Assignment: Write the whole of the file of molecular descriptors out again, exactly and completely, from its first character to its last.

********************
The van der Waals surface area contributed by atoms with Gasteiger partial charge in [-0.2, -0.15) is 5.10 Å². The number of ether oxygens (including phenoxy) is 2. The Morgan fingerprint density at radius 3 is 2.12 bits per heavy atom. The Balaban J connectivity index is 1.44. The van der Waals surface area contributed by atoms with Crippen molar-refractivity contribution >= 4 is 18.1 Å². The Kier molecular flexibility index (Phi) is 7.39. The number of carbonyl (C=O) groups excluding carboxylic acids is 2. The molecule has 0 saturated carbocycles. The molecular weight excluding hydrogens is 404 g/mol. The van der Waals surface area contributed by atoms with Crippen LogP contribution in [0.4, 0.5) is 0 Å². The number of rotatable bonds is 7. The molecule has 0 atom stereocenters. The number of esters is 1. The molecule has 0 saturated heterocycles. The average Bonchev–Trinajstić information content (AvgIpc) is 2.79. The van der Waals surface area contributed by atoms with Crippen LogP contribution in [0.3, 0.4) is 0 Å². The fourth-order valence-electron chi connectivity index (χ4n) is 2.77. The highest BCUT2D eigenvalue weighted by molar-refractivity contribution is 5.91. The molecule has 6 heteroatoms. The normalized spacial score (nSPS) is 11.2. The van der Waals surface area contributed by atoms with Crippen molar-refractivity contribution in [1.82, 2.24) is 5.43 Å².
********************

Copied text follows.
The van der Waals surface area contributed by atoms with Gasteiger partial charge in [-0.2, -0.15) is 5.10 Å². The number of ether oxygens (including phenoxy) is 2. The Morgan fingerprint density at radius 3 is 2.12 bits per heavy atom. The Balaban J connectivity index is 1.44. The van der Waals surface area contributed by atoms with Crippen molar-refractivity contribution >= 4 is 18.1 Å². The Kier molecular flexibility index (Phi) is 7.39. The number of carbonyl (C=O) groups excluding carboxylic acids is 2. The molecule has 0 saturated carbocycles. The molecular weight excluding hydrogens is 404 g/mol. The van der Waals surface area contributed by atoms with Crippen LogP contribution in [0.4, 0.5) is 0 Å². The number of rotatable bonds is 7. The molecule has 0 atom stereocenters. The number of esters is 1. The molecule has 0 saturated heterocycles. The average Bonchev–Trinajstić information content (AvgIpc) is 2.79. The van der Waals surface area contributed by atoms with Crippen LogP contribution in [0.3, 0.4) is 0 Å². The fourth-order valence-electron chi connectivity index (χ4n) is 2.77. The highest BCUT2D eigenvalue weighted by molar-refractivity contribution is 5.91. The molecule has 6 heteroatoms. The normalized spacial score (nSPS) is 11.2. The van der Waals surface area contributed by atoms with Crippen molar-refractivity contribution in [1.82, 2.24) is 5.43 Å².